• Hands on the tops


  • Same as the relaxed posture +
  • Sit towards the middle of the saddle or hover just above the saddle
  • Hands in the drops

Is technical posture about being relaxed?

Yes and no. Many experienced cyclists would argue that there is nothing comfortable about riding in an aero position. I think it’s easier to think of technical riding posture as how can you become more confident and stable on the bike.

So how does technical riding posture help cyclists?

Technical riding posture follows the same guidelines, as relaxed riding posture but is specific to technical riding. Cyclists can gain greater stability, efficiency and confidence when applying the following:

Aero position riding is needed when riding in packs of cyclists, pace lines, windy conditions or riding with the purpose to gain and maintain speed. The aero position keeps the cyclist body in a position that streamlines airflow over the cyclist’s body. Riding with hands in the drops, bottom of road bars and sitting forward of the saddle.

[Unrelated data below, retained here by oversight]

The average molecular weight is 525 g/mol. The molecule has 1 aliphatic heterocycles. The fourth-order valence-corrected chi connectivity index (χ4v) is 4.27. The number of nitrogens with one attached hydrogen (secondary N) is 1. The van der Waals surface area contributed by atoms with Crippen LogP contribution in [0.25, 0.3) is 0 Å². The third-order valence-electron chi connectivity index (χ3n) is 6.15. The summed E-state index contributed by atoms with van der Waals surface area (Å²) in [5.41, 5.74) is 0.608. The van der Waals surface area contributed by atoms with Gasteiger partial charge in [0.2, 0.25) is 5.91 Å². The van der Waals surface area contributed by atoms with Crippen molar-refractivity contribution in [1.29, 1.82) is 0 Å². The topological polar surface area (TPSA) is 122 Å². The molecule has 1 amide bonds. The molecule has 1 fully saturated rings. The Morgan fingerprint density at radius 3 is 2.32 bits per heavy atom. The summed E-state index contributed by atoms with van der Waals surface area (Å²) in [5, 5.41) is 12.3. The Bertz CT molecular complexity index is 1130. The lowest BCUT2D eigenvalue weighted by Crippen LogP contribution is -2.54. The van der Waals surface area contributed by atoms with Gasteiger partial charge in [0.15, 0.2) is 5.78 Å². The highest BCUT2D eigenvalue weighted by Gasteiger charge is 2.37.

Cornering is often an uncomfortable topic for recreational riders who have not been taught to corner at speed. There are few things cyclists can do to help relieve some of the nervousness that comes with high speed cornering. Riding in the drops just as you do when riding aero is the biggest tip. While riding in the drops gives you an aero position it also lowers your center of gravity making you even more stable while cornering. Sitting in the middle of the saddle while keeping a light stance in the saddle allows a rider to shift their weight easily in the corner. While not a posture concern I will add that when a cyclist rides into a corner they are not steering a bike but leaning into a corner. To do this into a left hand corner means that your right pedal should be in the 6 o’ clock position and your right foot should be heavily weighted on the right pedal. You do just the opposite for a right hand corner.